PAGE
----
Rabbi Yaacov Haber's
drasha was given at the Saranac Synagogue in Buffalo on Shabbat Vayishlach, 5747 (1986),
and transcribed from memory by Jeffery Zucker.
The entire series has been published in a book
titled "Reachings" and can be ordered by
Comments and questions are always
In this week's parsha we read about the fateful
meeting between Jacob and Esau. Jacob, on learning that Esau is approaching with four
hundred men, "was very afraid and distressed" (Gen. 32:8), fearing that Esau
might want to kill him for his previous behavior over the birthright and their father's
We may ask: What did Jacob have to fear? Where was his faith? Wouldn't G-d protect him
from his brother, he being much more righteous?
An answer is given in the Daas Zekeinim Mibaalei Tosafos (an old commentary on the
Chumash). It says that what Jacob feared was the merit that Esau had gained due to his
observance of the mitzva of honoring his father and mother. Jacob, remember, had
lived for the last twenty years with Laban, away from his parents, and had not had the
opportunity all that time of practicing this mitzva.
But then we may ask: Did Jacob really have to worry about this? Honoring one's parents is,
admittedly, an important mitzva, which Esau observed strongly; but surely Jacob had so
much merit from his observance of all the other mitzvas! In fact it says, a few
verses earlier, that Jacob told his messengers to tell Esau: "I have dwelt with
Laban" (Gen. 32:5), and Rashi notes that the letters of the Hebrew word
"garti" ("I have dwelt") can be rearranged to spell "taryag"
("613"), indicating that Jacob had managed to observe all 613 mitzvos, and doing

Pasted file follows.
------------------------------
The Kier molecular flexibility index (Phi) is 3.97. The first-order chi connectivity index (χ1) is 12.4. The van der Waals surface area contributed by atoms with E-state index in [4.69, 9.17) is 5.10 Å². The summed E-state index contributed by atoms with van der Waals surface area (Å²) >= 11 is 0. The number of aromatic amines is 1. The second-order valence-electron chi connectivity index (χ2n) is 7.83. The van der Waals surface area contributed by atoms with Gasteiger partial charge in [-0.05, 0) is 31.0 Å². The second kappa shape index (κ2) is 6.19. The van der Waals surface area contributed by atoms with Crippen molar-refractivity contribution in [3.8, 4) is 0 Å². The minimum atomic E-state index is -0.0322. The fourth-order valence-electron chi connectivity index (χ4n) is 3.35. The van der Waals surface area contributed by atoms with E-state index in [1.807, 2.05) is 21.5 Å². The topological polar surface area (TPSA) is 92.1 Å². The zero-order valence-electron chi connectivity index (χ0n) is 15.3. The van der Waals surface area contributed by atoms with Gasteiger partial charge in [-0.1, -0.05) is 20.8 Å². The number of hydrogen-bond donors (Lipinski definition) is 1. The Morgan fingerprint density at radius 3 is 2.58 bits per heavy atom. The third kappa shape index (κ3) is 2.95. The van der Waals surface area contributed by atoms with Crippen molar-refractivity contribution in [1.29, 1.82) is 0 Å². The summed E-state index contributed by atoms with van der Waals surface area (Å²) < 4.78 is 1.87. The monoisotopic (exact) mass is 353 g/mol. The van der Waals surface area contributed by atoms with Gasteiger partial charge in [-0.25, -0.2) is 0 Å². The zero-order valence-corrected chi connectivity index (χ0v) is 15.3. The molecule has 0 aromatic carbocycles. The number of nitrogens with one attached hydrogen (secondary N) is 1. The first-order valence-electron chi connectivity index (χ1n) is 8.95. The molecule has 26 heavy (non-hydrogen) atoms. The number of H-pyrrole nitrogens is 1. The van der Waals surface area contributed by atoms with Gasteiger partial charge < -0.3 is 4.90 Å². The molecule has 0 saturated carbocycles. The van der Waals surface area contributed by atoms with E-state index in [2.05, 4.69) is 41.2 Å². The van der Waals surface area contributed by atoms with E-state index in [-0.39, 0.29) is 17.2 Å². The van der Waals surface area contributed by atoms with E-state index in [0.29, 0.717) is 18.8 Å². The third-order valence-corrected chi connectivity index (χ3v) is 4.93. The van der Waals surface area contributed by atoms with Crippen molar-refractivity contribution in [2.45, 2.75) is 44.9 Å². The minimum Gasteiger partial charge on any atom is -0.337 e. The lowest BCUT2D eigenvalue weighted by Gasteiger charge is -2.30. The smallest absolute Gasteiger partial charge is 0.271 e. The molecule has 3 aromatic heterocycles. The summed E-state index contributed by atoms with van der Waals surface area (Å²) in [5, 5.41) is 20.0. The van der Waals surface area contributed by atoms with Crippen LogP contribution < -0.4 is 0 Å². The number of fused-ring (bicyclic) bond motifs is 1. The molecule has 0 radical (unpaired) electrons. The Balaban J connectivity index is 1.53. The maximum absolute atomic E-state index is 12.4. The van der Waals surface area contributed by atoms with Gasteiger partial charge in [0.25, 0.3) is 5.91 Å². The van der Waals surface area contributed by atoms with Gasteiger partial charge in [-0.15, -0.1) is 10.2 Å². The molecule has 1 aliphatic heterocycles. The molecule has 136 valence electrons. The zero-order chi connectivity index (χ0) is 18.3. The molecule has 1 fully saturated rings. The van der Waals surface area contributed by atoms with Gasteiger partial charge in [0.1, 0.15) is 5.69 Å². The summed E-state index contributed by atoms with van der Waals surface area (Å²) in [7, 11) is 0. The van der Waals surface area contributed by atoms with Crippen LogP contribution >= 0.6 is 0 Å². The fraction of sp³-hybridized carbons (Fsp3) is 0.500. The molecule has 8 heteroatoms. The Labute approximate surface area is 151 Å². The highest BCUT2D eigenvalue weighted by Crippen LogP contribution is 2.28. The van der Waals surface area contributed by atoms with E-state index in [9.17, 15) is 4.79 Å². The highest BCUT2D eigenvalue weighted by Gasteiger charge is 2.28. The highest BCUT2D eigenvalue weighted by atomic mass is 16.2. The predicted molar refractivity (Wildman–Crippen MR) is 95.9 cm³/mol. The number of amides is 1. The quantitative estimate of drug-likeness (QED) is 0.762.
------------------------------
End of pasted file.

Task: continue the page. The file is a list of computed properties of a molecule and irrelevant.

this, what is more, while staying with Laban -- not exactly an environment conducive to
What, then (to repeat), did Jacob have to be afraid of?
Many answers can be given to this, but I think the real answer is very simple. It is this:
Objectively speaking, Jacob had nothing to worry about. He was not in any danger: his
merits far outweighed Esau's. But his perspective was such that what he noticed most
clearly was his brother's one merit. His own merits were not in the forefront of his mind,
but that of his brother shone brightly.
In Pirke Avos (2:13), we read that when R' Yochanan ben Zakkai asked his disciples to go
and see which is the best quality to which a man should cling, his disciple R' Eliezer
answered: "A good eye". What he meant here was not, presumably, the ability to
read an optometrist's chart well, but the ability to see the good in a person or
Last week I was involved in finding out about someone from out of town for the purpose of
matchmaking. I telephoned someone who knew this person, and asked him for his opinion. He
gave me a blast of purely negative comments about various aspects of this person's
character. (This being one of the few occasions when lashon hara is permitted, he was
probably enjoying this, getting rid of a lot of frustration.) I then phoned someone else,
and asked him about this same person, and he responded with ten minutes of totally
positive comments! It was hard to believe that they were both talking about the same
individual. And yet there was a single person, who, we may assume, behaved the same way
with both my informants, and yet made such a different impression on each.
Who had the better perspective? People who come up with negative judgments often think
that they are cleverer than other people, and are sharp enough to see through false
impressions to the real truth. In fact, as we can learn from R' Eliezer, it requires just
as much cleverness and insight to arrive at a positive impression of a person or
This was Jacob's greatness: that although he had more reason than anyone else to view Esau
negatively (after all, as far as he knew, Esau was out to kill him), what he noticed most
clearly about Esau was his merit of honoring his parents, so much so that in his mind it
dwarfed all his own merits.
Rabbi Yaacov Haber
Rabbi Haber is the OU's National Director of Jewish
Education and the spiritual leader of the OU's Pardes
"A tree of life for those who
Send comments to Rabbi Haber at firstname.lastname@example.org
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